This provides you with a free entry point to have a look at some futures work and to be able to use it in your strategy, innovations and organisation design process. The video snippets can act as great conversation starters and the larger documents come with the authority of leading experts in the topic field, great for overcoming the “I don’t believe that” conversation shut down. The larger documents also provide the backing references and materials making them a great place to start your research and update.

Tips and traps for using material from the Futures Library;

  • Look for a mix of topic specific and general country, regional or world overviews
  • Look at all the scenarios in the set, not just the one that might back your business case
  • There are often great summaries which can be used as introductions
  • Look for at least one with quality experts to back the conversation
  • Use the references to start your own research
  • Wind tunnel test you business idea, design or innovation in each scenario in the set.

The Foresight Epidemic

The ‘foresight epidemic’ was a project done as part of research with the Smart Services CRC, to investigate the extent to which contemporary social media can be harnesses as platforms for developing public foresight.

We used a variety of futures studies methods to explore topics chosen by interest from the public. Topics included:

·      The futures of citizen insurgencies

·      The futures of work

·      The futures of childhood education

·      The future of cities in the Asia Pacific

With each topic we employed a new futures method that we twined with a new social media strategy.  We followed an action research strategy of 1) designing a new foresight approach, 2) running it as an experiment in engagement, 3) evaluating how it went. We also employed triple loop learning theory to test our team assumptions with regard to the ‘why’ of the activity (purpose), the strategies we considered best and the tactical and operational dimensions of what we were doing.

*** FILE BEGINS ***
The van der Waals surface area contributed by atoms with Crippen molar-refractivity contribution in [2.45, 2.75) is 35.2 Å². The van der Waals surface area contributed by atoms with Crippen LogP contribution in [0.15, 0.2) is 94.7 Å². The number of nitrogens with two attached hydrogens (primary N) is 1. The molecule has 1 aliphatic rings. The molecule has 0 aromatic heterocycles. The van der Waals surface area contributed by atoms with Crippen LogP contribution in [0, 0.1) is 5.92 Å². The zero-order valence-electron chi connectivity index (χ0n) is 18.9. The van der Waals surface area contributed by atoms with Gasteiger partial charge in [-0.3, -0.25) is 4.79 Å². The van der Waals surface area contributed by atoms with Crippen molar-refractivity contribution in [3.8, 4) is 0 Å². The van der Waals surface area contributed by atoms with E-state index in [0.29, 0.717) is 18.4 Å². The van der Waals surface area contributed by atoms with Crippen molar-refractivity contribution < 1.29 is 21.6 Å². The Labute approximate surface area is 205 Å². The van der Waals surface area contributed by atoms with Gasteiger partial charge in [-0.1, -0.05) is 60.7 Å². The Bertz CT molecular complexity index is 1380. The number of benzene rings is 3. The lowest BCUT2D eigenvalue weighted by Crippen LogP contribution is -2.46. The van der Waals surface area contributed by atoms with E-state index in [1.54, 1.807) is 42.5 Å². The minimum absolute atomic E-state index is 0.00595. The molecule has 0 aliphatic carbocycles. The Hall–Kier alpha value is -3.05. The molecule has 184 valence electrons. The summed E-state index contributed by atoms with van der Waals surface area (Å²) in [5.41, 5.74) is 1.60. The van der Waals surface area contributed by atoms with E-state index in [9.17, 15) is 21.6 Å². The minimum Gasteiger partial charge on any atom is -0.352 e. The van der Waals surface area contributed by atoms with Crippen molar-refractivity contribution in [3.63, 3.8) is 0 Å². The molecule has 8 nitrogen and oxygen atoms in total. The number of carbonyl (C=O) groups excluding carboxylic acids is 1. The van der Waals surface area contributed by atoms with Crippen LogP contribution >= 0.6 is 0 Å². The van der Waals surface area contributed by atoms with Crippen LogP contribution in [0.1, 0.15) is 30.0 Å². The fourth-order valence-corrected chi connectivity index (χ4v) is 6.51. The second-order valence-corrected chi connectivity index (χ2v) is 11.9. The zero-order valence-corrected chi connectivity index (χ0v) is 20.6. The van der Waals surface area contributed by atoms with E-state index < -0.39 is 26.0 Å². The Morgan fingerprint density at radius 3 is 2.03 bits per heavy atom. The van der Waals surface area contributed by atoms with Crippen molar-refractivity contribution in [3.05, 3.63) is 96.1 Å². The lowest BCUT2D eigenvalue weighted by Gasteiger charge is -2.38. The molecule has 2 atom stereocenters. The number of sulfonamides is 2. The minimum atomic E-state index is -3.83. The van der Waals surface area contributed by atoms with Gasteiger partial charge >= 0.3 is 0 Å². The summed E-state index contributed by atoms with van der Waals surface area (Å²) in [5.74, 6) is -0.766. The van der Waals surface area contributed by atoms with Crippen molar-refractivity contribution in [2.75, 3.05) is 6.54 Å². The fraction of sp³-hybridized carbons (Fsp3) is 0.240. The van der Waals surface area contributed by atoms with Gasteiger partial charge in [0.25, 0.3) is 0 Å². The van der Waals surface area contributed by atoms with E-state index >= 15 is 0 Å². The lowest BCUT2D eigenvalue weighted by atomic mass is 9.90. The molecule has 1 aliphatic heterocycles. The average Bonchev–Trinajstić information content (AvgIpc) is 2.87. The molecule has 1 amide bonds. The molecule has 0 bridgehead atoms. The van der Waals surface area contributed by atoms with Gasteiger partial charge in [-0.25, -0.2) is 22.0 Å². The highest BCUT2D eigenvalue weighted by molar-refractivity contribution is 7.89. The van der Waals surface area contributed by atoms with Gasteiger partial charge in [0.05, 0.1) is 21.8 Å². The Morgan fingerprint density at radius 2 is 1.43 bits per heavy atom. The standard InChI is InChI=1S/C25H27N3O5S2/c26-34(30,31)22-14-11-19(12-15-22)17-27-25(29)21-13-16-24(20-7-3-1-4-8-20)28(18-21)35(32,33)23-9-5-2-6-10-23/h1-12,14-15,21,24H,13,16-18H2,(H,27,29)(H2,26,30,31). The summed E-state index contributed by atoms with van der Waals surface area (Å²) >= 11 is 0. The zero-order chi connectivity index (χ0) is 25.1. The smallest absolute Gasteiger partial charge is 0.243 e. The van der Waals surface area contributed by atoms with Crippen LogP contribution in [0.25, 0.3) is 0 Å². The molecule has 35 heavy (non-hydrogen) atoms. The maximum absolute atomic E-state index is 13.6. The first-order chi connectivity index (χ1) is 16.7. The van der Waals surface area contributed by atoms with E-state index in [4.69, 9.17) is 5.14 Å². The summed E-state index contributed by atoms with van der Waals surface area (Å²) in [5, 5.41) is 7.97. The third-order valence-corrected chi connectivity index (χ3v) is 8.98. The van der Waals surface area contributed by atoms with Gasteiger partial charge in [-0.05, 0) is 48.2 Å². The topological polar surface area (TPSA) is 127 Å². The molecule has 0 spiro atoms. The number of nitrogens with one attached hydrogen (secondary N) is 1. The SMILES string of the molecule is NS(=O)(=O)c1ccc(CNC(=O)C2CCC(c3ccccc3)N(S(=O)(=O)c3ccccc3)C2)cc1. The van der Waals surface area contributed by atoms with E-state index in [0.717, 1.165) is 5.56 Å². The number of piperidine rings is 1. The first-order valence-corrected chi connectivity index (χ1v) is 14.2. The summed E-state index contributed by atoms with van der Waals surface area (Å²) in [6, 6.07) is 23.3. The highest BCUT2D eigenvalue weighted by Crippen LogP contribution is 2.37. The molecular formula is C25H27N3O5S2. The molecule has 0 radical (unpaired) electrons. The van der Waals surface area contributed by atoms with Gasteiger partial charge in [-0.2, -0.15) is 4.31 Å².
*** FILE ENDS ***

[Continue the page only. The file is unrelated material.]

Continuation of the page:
Critical insights from the action learning experiment included:

·      The power of images in facilitating people’s engagement and ability to mash-up scenarios

·      The importance of distributed and embodied ‘co-presence’ – even while not physically present, sensory engagement is still fundamental

·      The potential for twining physical and virtual interactions is real but requires design and intelligent implementation

·      Smaller groups engaging in coherent and high quality conversations about the future is preferable to large scale groups with less coherence – there is a trade off with the scale and network capacity of social media.

Bendigo a Thinking Community

In 2012 we put forward a proposal to run an intensive and large scale foresight capacity development process for the citizens of Bendigo in Victoria, Australia.  The objective of Bendigo-A Thinking Community was to encourage and engage with the community to think deeply and strategically about expectations and aspirations to develop a more prosperous, liveable and sustainable society.